Instead, Off the Hook can best be viewed as an introduction to the Sacrament of Matrimony for young Christians who have grown up immersed in today’s culture. In addition to this audience, O’Malley proposes three others toward whom the book is aimed: engaged or recently married couples, longer-married couples seeking to enrich their own love and form their children in it, and those involved in marriage preparation at the diocesan or parish level. I would add one more: even among informed Catholics, the book could serve as a helpful discussion of the wedding liturgy. With the decline in the number of people being married in the Church, it is not at all uncommon for Catholics to grow up never having attended a Catholic wedding Mass. In all cases, O’Malley avoids anything approaching polemics, instead mostly letting the Church’s ritual and understanding of marriage speak for itself as he proposes it in an engaging way to men and women weary of hookup culture.
O’Malley’s work is very approachable, interspersing anecdotes from his own life as he moves through the marriage rite. He uses each point of the wedding Mass as a springboard to demonstrate the value of authentic married love, and often counters popular misconceptions about Church teaching. For example, in the chapter discussing some of the options for readings in the wedding Mass, he provides a simple yet effective discussion of Ephesians 5. But perhaps the most striking part of the wedding liturgy in contradistinction to hookup culture is the Act of Consent. O’Malley unpacks the Catholic wedding vows and exchange of consent with reference to communication and consecration, and to sexual intimacy in consummation. This is an especially rich explanation in layman’s terms of what it means to say that marriage is a Sacrament, and why Catholics believe that it is indissoluble:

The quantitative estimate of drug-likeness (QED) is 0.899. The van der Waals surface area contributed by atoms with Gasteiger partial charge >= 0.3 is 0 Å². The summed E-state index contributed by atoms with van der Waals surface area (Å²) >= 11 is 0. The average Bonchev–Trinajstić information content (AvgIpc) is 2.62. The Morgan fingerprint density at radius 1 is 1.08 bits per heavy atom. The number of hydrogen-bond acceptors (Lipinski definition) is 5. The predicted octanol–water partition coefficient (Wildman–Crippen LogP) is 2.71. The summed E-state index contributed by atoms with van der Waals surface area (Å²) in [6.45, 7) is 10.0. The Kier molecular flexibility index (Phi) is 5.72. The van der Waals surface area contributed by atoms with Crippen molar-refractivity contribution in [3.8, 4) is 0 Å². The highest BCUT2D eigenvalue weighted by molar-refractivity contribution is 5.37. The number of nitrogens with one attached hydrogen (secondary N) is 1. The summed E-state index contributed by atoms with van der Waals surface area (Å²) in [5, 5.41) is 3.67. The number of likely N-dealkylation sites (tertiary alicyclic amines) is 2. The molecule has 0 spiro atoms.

The act of consent shared by husband and wife is no ordinary promise. It is akin to the moment of Baptism when the human being enters into a new relationship with the triune God. It is akin to the Eucharist, when bread and wine are transubstantiated, consecrated, into Christ’s Body and Blood. The love of husband and wife is sanctified, transformed in order to become an image of Christ and the Church.
This account of consent starkly contrasts with the discussion of “affirmative consent” that is ubiquitous in university freshman orientation programs and has become a watchword in the media coverage of sexual assault in the past several years. Whereas the consent of hookup culture is a contract for the pleasure of a single night, the consent of marriage unfolds the full proper end of sexual intimacy: